These types of inequalities are what the Obama-era guidelines sought to remedy as a response to the reality of systemic racism, classism, and ableism, systems of oppression that conservative ideologues attempt to downplay or outright attack in their arguments against the guidelines.

Addressing the conservative claim that investigating the disproportionate punishment of students with disabilities and students of color will turn schools into dens of violence, Curtis L. Decker, executive director of the National Disability Rights Network, wrote recently, “[T]he [Obama-era] guidance … does not inform school districts that they must refrain from suspending students who behave in a dangerous manner toward students, staff, or themselves.” According to Decker, “It does not dictate to states or schools how they should structure their programming. Schools may choose to implement the recommendations found in the guidance or not.”

“What it does do,” argues Decker, “is support schools in their efforts to create and maintain safe and orderly educational environments that allow all our nation’s students to learn and thrive.”

Losen has come to a similar conclusion, saying that in Los Angeles, “teachers were not complaining [about] the change in policy; they were complaining that they weren’t getting enough training in restorative justice. They wanted more of the change, not less of the change.”

Such teachers, according to Losen, are more interested in shifting existing school resources, especially those related to professional development and classroom management.

Many conservative researchers’ refusal to recognize the reality of the unequal playing field for students of color, says Losen, “informs their take on any kind of research,” with the result being that they often rely on cherry-picked evidence to support their claims. The Obama-era guidelines are in fact supported by major research studies, such as a 2016 Yale study that found that black male children are more likely, as early as preschool, to be closely observed by teachers in the expectation they will misbehave.

Such constant and disproportionate monitoring from the beginning of one’s life, Losen says, “can erode trust in the institution if you’re a black male and you start to pick up on the fact that you’re being watched all the time and being profiled all the time.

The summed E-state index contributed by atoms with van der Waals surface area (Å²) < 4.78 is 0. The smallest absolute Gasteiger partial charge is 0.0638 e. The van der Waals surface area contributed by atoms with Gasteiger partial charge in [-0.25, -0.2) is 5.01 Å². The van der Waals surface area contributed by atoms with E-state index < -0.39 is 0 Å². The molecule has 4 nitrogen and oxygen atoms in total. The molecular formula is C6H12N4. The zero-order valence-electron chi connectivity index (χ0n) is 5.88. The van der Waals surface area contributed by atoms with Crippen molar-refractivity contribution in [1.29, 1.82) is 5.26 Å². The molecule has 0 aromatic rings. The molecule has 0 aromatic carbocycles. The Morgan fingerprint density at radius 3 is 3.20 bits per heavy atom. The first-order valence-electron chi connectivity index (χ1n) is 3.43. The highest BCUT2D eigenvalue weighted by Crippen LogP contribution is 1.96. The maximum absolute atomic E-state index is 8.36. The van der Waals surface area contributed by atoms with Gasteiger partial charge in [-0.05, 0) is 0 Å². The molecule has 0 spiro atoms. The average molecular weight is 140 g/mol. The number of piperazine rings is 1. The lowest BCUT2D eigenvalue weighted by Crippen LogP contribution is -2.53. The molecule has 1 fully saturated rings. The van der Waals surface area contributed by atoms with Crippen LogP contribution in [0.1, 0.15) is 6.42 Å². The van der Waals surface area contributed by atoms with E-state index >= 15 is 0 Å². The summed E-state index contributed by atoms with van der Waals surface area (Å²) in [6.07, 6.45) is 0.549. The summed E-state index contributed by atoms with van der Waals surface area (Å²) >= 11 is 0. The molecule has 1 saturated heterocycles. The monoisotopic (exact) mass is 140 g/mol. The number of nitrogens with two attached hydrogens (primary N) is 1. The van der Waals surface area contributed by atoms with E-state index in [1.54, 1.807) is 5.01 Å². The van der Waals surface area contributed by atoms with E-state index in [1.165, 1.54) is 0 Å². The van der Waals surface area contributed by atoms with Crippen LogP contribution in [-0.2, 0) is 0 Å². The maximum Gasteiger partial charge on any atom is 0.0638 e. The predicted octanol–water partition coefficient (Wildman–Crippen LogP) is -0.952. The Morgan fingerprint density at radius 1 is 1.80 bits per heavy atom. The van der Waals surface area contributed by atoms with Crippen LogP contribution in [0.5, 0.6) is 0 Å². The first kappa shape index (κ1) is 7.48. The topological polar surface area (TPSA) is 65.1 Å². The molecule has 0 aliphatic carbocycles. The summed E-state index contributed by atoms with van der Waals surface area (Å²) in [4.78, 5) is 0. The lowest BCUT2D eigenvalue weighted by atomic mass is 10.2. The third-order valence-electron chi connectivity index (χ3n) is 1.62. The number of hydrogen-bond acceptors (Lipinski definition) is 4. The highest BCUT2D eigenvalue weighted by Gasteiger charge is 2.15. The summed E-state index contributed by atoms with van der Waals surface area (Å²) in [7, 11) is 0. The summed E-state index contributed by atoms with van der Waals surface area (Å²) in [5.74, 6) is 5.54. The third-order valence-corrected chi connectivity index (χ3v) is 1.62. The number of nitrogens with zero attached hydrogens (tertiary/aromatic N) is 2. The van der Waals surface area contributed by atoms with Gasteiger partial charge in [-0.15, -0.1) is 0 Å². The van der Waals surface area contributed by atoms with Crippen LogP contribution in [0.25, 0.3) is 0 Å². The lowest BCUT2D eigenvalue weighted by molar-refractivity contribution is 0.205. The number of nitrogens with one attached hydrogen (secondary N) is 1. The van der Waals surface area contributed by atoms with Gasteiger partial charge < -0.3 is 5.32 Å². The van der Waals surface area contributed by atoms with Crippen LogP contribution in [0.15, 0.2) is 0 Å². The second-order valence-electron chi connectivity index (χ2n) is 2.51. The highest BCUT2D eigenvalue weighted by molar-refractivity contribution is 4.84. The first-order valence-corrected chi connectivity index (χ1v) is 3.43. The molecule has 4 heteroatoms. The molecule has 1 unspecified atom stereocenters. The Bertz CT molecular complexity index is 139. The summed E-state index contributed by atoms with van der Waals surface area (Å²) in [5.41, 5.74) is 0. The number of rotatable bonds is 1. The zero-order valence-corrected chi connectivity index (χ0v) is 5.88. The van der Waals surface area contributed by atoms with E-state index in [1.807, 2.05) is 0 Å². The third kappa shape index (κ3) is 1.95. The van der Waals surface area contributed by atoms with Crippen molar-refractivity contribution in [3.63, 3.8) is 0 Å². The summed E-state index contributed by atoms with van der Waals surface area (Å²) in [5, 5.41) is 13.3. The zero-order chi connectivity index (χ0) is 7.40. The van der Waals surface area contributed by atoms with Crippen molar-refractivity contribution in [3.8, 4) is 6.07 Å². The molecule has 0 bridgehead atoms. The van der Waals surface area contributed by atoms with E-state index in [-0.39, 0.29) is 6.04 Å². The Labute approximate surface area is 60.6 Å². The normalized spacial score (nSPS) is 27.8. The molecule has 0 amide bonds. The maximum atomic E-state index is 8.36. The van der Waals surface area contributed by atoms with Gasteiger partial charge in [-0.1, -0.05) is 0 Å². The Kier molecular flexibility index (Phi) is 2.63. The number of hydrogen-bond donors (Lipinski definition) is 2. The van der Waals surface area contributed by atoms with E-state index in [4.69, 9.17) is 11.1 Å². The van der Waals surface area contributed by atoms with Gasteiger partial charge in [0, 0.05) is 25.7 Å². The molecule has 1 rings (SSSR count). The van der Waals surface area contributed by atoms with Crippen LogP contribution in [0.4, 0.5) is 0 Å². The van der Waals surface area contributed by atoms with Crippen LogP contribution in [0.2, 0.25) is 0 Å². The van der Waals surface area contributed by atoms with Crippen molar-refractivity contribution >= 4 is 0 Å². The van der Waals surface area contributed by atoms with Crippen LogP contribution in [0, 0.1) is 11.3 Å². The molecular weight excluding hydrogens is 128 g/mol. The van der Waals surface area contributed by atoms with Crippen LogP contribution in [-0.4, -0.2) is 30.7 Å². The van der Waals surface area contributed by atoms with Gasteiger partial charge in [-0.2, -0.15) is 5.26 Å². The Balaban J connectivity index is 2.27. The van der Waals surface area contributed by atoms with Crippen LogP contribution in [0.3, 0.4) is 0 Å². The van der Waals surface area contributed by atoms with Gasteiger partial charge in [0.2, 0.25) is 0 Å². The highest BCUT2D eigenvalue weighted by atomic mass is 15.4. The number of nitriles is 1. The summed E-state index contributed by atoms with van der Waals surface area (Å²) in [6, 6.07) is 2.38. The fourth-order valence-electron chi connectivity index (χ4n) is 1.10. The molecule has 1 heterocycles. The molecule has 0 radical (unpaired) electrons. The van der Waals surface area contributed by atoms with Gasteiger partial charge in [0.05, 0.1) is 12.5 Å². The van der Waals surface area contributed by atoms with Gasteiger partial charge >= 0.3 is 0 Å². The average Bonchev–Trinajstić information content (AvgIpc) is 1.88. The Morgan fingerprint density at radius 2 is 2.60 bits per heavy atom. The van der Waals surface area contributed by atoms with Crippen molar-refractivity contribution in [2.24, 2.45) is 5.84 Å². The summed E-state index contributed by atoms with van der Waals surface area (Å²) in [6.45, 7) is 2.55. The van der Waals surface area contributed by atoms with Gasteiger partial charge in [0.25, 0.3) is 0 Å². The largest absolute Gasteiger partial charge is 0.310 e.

“Eventually as you become a young adult you’ll become more aware [of the discrimination], and that will breed resentment and mistrust.”

The notion that schools are “spiraling out of control” due to dangerous students too often functions as part of the assumption of black male criminality, a pattern that has been documented in the field of education. Ann Arnett Ferguson, in her 2001 book Bad Boys: Public Schools in the Making of Black Masculinity, refers to this process as “adultification,” whereby “black children’s … transgressions are made to take on a sinister, intentional, fully conscious tone that is stripped of any element of childish naïveté.

“The discourse of childhood as an unfolding developmental stage in the life cycle is displaced in this mode of framing school trouble,” Ferguson writes. In other words, young black students, especially boys, are seen as being on the same level as adult criminals. Ferguson gives as an example a white teacher who—shortly after the 1992 LA riots in response to the acquittal of the four LAPD officers who beat Rodney King—called black students “looters” after they failed to return books she loaned them and described the situation as “just like the looting in Los Angeles.”

History has shown time and time again, from Emmett Till to Tamir Rice, that this adultification of black boys can have fatal consequences. Yet black children—including girls, who, according to a 2017 study by Georgetown Law’s Center on Poverty, are perceived by adults as “less innocent and more adult-like” than white girls starting at age 5—deserve to learn, feel safe and thrive in educational environments where they won’t be punished at higher rates than their white peers due to racist assumptions about their lack of innocence and predilections for criminality.

At the core of conservative attacks on the 2014 guidelines is an attack on the reality of the implicit bias that continues to permeate classrooms across the country, and it must be vociferously challenged at every turn.

In the end, says Losen, “If you know there’s a better way to do something, and you know what you’re doing is fundamentally unsound, it behooves the district to change those policies. 

“Anything else is immoral.”